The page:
The Quiet of Northern Maine in the Winter

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4 friends. 70 miles. 1 state park.

In early February this year, Brian Threlkeld and four friends completed a 70-mile circumnavigation of Baxter State Park in northern Maine. They traveled on nordic skis, pulled 70-pound+ sleds, and slept outside (almost) every night. The crew faced frigid temps, starry night skies, and enjoyed the wonderful quiet that winter trips afford.

On past winter trips we’ve contoured around the Katahdin massif to the east, accessing the steep South Basin with long alpine ice and rock routes, but this trip was different. Traveling south and west of the peaks, we started the first day of our 70-mile circumnavigation with amazing views, blue bird skies, and a bit of apprehension as to why we were doing this.

Scott, Greg, and I started the trip from Abol Pond and spent our first day heading toward Foster Field for our first night out. While the going was easy on the frozen lakes, the conditions were punctuated by windblown, snowshoed out trails in the forests between.

Skiing along the park tote road on day two was much easier than the one prior. Though there is snowmobile traffic in the park, we greatly appreciated the broken track left by a few machines. This was also our shortest day of the trip, a quick six miles to our next camp.

When we rolled into camp on our second night, we couldn’t find the old lean-tos were were looking for. That sounds like a good enough reason to poach the cabin with a woodstove, right? We spent a warm night drying gear and preparing for an adventurous next day.

Day three found us breaking trail through shin-deep snow. We left the tote road for five miles and experienced blissful wintery travel. Snow-covered pines, solitude, and quiet were just some of the reasons we came on this trip and this day delivered the goods.

We rolled into camp near dusk. Being our third night out, we’d started to get into the groove and quickly gathered firewood, found an unfrozen water source, and put up the tents. We got the stove going, poured water into our bags of dehydrated food and enjoyed a little fire time. The temps that night dipped to nearly -15F, but our winter sleeping bags and the always important hot water bottles inside them kept us warm through the darkest hours.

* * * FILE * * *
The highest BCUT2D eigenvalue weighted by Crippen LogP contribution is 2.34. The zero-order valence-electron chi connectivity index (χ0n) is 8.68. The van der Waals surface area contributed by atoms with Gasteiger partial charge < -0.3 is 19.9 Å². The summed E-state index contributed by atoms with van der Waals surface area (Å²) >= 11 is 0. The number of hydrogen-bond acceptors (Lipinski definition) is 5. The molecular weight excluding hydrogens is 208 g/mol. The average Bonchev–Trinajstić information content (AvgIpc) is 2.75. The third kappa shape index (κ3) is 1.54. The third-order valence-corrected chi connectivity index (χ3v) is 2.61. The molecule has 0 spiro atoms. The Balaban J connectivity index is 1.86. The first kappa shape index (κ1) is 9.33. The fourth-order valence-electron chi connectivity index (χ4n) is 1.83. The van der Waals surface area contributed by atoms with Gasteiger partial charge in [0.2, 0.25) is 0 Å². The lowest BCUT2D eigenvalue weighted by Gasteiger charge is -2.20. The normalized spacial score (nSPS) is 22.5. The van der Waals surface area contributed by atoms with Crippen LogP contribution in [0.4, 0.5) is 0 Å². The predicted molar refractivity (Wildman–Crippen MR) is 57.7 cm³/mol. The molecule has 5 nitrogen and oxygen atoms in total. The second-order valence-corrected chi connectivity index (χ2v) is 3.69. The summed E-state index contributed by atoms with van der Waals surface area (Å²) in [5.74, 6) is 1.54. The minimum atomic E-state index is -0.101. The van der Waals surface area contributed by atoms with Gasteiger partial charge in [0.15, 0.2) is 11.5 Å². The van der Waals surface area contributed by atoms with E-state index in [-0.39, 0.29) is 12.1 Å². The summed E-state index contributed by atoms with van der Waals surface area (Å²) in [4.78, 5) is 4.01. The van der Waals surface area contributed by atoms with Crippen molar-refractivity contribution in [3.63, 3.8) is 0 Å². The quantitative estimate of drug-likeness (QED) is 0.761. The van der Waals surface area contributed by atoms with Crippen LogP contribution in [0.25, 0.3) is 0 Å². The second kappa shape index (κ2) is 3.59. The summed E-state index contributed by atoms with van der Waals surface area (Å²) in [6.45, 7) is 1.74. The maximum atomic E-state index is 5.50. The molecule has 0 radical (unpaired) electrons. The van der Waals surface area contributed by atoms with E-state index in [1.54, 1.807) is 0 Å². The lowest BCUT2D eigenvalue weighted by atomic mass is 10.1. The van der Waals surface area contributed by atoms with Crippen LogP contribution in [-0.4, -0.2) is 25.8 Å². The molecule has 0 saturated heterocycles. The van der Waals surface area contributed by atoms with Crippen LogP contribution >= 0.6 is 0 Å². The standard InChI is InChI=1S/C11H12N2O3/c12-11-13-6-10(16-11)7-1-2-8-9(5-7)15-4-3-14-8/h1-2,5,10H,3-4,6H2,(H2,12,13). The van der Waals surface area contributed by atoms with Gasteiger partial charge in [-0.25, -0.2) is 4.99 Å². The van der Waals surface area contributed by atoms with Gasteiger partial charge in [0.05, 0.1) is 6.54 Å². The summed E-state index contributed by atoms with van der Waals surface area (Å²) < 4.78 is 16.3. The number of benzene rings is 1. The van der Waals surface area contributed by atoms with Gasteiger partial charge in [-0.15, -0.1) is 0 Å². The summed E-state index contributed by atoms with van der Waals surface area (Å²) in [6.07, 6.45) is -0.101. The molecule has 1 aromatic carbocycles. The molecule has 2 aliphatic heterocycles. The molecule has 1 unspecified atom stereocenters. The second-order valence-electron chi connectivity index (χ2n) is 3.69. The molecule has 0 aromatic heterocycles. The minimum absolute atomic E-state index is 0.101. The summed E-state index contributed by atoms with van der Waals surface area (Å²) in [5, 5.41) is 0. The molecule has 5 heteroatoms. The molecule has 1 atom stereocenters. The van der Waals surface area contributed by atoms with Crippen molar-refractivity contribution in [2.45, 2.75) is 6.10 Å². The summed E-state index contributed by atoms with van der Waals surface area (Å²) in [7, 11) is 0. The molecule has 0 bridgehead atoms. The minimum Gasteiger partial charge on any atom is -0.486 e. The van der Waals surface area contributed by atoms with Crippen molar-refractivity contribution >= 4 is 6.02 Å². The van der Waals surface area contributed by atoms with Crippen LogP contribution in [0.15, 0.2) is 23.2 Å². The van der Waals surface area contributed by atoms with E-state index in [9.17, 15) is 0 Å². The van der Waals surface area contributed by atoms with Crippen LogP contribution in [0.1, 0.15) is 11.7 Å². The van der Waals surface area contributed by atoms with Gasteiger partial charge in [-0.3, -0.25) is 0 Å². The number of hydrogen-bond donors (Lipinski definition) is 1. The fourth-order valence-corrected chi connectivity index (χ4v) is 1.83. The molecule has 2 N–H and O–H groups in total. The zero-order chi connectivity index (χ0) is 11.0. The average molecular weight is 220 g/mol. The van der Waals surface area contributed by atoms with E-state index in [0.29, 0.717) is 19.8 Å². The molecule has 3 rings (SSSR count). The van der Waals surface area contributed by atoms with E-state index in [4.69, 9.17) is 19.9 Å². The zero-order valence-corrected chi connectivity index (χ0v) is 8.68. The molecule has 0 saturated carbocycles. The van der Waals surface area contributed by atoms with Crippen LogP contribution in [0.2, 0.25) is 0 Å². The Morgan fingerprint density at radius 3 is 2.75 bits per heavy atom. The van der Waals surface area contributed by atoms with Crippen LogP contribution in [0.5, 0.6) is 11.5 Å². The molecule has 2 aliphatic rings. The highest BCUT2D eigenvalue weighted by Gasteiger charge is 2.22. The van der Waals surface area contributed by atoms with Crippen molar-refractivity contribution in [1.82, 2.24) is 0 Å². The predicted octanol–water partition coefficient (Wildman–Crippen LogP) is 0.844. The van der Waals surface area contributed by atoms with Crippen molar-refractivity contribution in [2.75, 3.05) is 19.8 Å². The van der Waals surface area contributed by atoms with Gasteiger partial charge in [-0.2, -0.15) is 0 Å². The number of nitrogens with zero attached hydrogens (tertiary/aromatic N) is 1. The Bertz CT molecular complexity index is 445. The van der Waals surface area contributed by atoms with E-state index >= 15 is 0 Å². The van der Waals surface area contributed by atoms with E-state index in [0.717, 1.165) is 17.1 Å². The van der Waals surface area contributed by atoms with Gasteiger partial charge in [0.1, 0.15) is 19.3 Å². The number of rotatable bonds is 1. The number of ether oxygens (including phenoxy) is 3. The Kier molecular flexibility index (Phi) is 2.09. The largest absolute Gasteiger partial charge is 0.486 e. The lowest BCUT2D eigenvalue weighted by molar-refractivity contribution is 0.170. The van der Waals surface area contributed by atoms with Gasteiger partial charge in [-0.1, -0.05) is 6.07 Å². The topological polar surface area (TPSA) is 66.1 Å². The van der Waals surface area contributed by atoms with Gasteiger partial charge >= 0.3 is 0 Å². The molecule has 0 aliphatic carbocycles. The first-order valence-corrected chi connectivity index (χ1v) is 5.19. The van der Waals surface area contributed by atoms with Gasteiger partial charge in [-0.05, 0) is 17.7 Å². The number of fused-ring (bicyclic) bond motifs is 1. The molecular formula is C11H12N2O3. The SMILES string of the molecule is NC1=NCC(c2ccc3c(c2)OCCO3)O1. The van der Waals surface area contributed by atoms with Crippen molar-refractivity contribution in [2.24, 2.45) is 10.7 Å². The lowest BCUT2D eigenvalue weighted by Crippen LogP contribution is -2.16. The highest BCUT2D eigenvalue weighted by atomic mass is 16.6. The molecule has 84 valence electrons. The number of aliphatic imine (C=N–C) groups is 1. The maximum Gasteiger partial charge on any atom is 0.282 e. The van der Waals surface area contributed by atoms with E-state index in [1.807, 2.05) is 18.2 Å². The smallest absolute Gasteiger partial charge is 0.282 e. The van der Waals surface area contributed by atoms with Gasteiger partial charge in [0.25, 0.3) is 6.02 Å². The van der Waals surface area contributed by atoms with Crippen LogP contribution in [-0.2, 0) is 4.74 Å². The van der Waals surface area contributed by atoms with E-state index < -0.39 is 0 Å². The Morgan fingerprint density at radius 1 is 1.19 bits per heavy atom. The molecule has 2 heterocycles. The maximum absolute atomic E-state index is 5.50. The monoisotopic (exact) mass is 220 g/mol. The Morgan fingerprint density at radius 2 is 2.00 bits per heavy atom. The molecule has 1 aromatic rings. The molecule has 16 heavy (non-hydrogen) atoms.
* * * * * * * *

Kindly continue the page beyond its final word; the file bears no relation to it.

Darn bunkhouses, being so warm and inviting… When we skied into South Branch Pond on day four, our planned meeting spot with Kelsey and Sayde, we couldn’t resist the pull of another wood stove to dry sleeping bags, clothes, and boots. We did sleep outside again, as we did for the rest of the trip, but it certainly felt civilized to be warm for a few hours. It also allowed us to scope out the day hike we’d planned for the following day: the 10-mile Travelers Loop.

We woke to -15F temps and decided to pull the plug on the Travelers Loop. With the 30+mph winds and most of the hike above treeline, we decided it wouldn’t be prudent to go for it. It wasn’t the easiest decision, but it was the smartest one. Taking big risks when you’re 20 miles from the road can have big consequences. So we opted to move camp to Russell Pond, ten miles to our south. It felt good to feel the pull of the sled again and to move self-sufficiently through the landscape.

The sleds we pulled were designed by my buddy Greg, who has more winter experience than anyone I know. Sayde unfortunately wasn’t pulling one of his sleds and when we came to some big sidehills off the pond, her sled couldn’t track behind like ours and it kept spilling over. Having done numerous winter trips myself, I’ve seen plenty of variations of sleds being pulled and I almost always grimace at how shoddy some of the set-ups are. Sleds for most people are an afterthought, or a last minute item on the packing list. For me, they’re the foundation for these kinds of trips. Without a solid, trustworthy setup, you could be up a creek without a paddle, or in our case, on a 70-mile trip with no good way to carry all 80 pounds of gear.

It was our last day and, once again, conditions dictated that we bail on our plans to hike up Baxter Peak to traverse the famed Knife Edge. Sure it looked pretty, but it was -10F, the winds were howling, and a huge front was rolling in that would blanket the land in a matter of hours. While it’s super hard deciding something isn’t a go without even trying it, I’ve been at this long enough now to know that that mountain will always be there and I’m heading back up soon to play again.

All photos by Brian Threlkeld

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